The other emblematic embarrassment of the Times in the Raines era was the paper's blustering, super-biased crusade against the Augusta National Golf Club, which hosts the Masters golf tournament, for not having female members. So it didn't take long for anyone following the Blair fiasco to suspect that Sulzberger, Raines and Boyd -- the Identity-Politics Police -- let the scandal deepen to give a celebrated minority staffer a fourth, fifth, sixth and seventh chance.
National Public Radio's Melissa Block ended an interview with Raines by producing a fascinating quote from Raines speaking before the 2001 convention of the National Association of Black Journalists: "You specifically mentioned Jayson Blair as an example of the Times spotting and hiring the best and brightest reporters on their way up. You said, "This campaign has made our staff better and, more importantly, more diverse.'" He clearly left the impression that quotas came before quality.
Reporters usually love pouncing on a question that a cornered source won't answer. Raines sidestepped this final question on NPR. Raines sidestepped this (also final) question on PBS's "NewsHour," too. It still needs an answer.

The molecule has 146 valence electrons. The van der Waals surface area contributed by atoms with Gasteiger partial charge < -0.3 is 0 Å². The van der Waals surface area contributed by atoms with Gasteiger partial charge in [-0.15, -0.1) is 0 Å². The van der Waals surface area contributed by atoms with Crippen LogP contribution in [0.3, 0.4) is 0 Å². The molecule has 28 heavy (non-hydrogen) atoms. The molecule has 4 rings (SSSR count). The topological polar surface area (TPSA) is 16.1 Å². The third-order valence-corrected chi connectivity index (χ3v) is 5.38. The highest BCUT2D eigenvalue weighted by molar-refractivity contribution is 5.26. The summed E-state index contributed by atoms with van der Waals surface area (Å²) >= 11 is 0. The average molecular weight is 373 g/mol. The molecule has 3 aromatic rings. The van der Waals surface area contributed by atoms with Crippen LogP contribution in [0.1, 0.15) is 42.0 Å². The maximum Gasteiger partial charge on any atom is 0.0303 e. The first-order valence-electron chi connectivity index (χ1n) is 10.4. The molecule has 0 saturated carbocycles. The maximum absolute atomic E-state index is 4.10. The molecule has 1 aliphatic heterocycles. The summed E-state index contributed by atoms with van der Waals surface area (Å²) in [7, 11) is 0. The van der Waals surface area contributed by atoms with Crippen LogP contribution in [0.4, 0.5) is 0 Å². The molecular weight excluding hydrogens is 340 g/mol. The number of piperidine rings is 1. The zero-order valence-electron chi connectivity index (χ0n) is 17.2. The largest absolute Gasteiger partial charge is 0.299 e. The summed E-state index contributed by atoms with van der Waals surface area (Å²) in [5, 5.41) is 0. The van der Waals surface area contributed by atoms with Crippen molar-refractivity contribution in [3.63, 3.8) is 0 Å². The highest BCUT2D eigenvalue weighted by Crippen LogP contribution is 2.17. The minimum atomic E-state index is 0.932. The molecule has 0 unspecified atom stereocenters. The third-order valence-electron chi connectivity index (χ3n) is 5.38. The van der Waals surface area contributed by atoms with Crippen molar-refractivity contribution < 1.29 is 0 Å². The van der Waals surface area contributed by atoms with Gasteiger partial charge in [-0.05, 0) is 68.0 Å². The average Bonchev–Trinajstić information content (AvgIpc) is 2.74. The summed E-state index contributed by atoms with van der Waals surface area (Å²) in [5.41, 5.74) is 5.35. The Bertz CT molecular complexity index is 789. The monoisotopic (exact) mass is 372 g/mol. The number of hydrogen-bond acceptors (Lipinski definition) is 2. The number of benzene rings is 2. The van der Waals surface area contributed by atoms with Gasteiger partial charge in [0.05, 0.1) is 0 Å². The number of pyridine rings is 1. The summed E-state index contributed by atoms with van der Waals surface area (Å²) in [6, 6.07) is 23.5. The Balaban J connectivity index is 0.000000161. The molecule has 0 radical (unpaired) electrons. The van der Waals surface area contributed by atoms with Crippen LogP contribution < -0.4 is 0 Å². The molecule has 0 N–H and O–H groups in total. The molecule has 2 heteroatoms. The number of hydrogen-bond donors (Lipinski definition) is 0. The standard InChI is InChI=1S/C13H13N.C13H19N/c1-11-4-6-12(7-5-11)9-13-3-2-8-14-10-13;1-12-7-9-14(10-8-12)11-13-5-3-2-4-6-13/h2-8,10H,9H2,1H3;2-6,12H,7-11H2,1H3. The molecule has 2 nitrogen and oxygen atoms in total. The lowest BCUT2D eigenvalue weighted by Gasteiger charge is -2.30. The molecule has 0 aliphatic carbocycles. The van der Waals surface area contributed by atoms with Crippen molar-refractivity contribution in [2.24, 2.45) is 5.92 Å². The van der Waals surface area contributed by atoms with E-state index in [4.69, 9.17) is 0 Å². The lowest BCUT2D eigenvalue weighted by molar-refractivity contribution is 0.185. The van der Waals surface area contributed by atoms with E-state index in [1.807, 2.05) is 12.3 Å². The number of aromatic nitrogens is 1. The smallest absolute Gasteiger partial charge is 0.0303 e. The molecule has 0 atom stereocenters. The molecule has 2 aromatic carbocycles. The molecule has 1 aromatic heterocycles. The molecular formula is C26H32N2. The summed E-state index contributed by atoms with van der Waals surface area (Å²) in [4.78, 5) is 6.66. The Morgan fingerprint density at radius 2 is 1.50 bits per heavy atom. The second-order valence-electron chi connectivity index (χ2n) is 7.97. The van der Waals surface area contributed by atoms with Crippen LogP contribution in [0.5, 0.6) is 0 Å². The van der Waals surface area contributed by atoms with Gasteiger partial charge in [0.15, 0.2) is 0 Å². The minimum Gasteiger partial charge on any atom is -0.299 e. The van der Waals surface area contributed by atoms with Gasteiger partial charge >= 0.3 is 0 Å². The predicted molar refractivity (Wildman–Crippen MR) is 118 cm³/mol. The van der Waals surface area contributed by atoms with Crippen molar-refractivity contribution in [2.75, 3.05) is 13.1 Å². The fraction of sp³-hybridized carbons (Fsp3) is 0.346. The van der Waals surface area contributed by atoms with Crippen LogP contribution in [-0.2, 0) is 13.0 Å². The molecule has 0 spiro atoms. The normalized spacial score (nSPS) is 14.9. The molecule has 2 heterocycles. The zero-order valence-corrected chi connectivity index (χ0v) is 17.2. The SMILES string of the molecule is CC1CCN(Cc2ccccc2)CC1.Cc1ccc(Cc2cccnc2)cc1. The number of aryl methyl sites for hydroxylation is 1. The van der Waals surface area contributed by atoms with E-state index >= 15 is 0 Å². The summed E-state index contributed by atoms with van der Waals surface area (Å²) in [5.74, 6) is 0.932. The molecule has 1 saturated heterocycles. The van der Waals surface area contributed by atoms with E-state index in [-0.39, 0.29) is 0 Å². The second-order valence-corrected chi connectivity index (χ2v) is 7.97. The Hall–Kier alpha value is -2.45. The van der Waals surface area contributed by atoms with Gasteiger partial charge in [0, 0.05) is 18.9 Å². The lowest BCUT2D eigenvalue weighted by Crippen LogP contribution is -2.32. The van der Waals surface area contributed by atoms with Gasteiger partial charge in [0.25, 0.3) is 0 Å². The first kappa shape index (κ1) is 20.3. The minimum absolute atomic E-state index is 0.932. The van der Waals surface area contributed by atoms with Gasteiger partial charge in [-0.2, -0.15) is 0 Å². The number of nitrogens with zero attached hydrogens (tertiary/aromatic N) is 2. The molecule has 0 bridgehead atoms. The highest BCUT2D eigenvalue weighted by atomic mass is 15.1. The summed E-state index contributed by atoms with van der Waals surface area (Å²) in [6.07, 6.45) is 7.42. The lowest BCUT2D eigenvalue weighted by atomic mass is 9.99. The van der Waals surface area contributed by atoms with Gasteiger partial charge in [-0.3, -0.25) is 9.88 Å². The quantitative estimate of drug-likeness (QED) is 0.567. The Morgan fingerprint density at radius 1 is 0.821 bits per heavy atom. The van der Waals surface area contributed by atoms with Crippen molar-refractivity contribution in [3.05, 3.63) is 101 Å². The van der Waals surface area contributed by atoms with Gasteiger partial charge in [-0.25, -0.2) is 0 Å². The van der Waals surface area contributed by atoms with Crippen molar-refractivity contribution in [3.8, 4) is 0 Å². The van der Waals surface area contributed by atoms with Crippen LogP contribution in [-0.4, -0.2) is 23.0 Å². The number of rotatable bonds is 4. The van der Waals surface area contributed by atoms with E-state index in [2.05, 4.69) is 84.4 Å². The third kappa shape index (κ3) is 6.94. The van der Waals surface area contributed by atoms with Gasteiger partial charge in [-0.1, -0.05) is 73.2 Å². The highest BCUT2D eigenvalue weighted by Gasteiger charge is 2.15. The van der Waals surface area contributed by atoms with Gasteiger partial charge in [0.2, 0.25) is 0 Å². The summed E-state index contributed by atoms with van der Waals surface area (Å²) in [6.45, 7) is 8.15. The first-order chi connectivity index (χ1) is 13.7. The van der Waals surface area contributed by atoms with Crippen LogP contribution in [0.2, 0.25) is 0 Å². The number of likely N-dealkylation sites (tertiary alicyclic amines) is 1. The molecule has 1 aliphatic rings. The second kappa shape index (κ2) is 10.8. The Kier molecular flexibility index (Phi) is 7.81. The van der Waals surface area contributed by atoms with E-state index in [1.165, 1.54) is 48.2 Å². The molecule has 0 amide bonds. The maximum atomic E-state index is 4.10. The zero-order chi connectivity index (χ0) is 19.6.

No one should buy the NABJ press release's assumption that conservatives think this calls into question the general reliability of black journalists. No one outside David Duke's loony orbit believes that. Obviously, hundreds of other black journalists could have done a better job for Raines than Blair did.
But it's clear that Blair's meteoric rise -- a young man who didn't even graduate from the University of Maryland, who went from humble internships to the national desk in four years -- was not following the average career trajectory of an American reporter. Many journalists work their whole lives dreaming of someday joining the New York Times. It's time to ask whether Blair would have ever been promoted into the position where he caused maximum damage if race wasn't a factor in his career.
Another real diversity problem remains unaddressed by the Times: the utter lack of conservative reporters. It hasn't changed since John Corry recalled in his book My Times that he knew of only one other Reagan voter in the entire Times newsroom. That's a diversity the Times will probably never embrace. Who cares if the Times newsroom "looks like America" if they all think like Howell Raines?